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This Week in Health Care Reform: August 23rd, 2019

Hospitals are on track to spend more on drugs next year; meanwhile, pharmaceutical manufacturers are up to their old tricks; a new study shows that pharmacy benefits managers pass along the majority of the drug rebates they negotiate; and, stakeholders collaborate on an innovative claims initiative.

Week in Review

Hospital Rx Spending: According to a new forecast, hospitals and health systems are projected to spend 4.57 percent more on pharmaceuticals next year.  The analysis, released by health care performance improvement company Vizient, projects anticipated trends in drug pricing based on the purchasing patterns of Vizient’s member companies, including community hospitals, pediatric facilities, and academic medical centers.  Additional takeaways from the report reinforce the outsized role that prescription drugs will continue to play in driving up health care costs, including the rising price of specialty drugs and how drug shortages will continue and contribute to higher costs for everyone.

Rx Pricing: To put a finer point on the above, last month, one drugmaker jacked up the price of one of its products 1,300 percent.  That company, American Regent, recently won approval for a revamped version of an old product, Selenium, which it then discontinued in order to clear a path for the new version, Selenious Acid.  Neither version is even really a drug, but more of an essential mineral used by hospitals to provide nutrients to patients intravenously.  The older Selenium cost around 4 cents per microgram, compared to the 57 cents the company is now charging for Selenious Acid.  The aggregate impact of the increase, however, will be significant.  For example, the hospitals in the Cleveland Clinic’s network spent approximately $80,000 on Selenium last year.  In 2020, those same hospitals will spend nearly $1 million on the new product.

Rebates: Having found themselves under increasingly withering scrutiny, the pharmaceutical industry has sought to deflect responsibility for the rising cost of prescription drugs, most recently, claiming that the rebates negotiated on behalf of consumers and payers by pharmacy benefits managers (PBMs) are to blame.  However, a new report from the nonpartisan Government Accountability Office (GAO) undermines their paper-thin argument.  Their analysis found that in 2016, nearly all of the savings generated from rebates passed along to Medicare Part D plans, leaving premiums relatively flat for price-sensitive seniors with prescription drug plans.  In fact, those rebates and other price concessions negotiated by PBMs accounted for roughly 20 percent of all spending in Part D, with plans receiving 99.6 percent of those savings, which allows them to better stabilize premiums for consumers and beneficiaries.  Put another way, according to GAO, in 2016, PBMs retained less than 1 percent of the $18 billion worth of rebates they extracted from drugmakers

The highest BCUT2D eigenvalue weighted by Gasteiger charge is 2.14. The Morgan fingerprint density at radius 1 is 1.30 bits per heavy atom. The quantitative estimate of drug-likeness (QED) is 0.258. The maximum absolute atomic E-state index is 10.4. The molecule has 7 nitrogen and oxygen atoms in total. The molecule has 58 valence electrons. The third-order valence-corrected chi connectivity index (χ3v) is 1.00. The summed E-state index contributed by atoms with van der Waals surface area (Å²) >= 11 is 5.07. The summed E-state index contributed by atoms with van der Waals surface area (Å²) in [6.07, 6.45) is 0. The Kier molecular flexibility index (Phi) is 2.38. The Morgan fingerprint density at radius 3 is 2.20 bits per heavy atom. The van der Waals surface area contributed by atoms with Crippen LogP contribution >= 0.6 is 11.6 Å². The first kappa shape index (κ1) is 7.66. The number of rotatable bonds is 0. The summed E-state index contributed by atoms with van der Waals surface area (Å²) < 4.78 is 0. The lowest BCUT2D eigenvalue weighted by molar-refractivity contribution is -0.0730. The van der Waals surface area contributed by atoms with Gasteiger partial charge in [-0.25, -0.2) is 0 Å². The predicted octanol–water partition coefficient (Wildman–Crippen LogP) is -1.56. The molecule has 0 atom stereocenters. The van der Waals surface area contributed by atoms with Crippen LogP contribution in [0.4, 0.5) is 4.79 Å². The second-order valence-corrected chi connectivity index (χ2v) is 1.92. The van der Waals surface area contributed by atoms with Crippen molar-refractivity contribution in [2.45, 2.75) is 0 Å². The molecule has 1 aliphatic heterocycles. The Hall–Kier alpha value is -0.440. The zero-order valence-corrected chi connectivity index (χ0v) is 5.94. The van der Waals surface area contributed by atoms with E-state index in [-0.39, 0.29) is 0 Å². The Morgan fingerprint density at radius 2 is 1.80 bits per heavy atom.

Claims Collaboration:
A diverse group of health care stakeholders recently announced an innovative partnership with the technology industry aimed at developing a new model that would make medical claims data easier for patients to access.  The collaboration, which includes Apple, Anthem, Google, Humana, and Microsoft, seeks to build off an open application recently launched by the Centers for Medicare & Medicaid Services (CMS) called Blue Button 2.0 that allows third-party apps and developers to connect to, and make sense of, Medicare claims data.  This new effort by stakeholders capitalizes on CMS’ MyHealthEData pilot, allowing the collaborators to make strides towards enhanced health record interoperability, which has long been pointed to as an integral piece in connecting patients to the right care at the right time.      

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Experts continue to line up in opposition to the establishment of a federal arbitration process in the ongoing legislative debate surrounding putting an end to surprise medical bills.  With Congress poised to pick up the issue upon their return from August recess, it’s all the more important that they hear from their constituents.  Health Action Network members have already sent hundreds of letters to lawmakers, urging their federal elected officials to support surprise medical billing legislation that protects consumers from rising health care costs and to oppose efforts to include an arbitration-type model into the bills being considered.  If you haven’t, take a moment to contact your lawmakers to urge them to protect consumers from surprise medical bills and rising health care costs.

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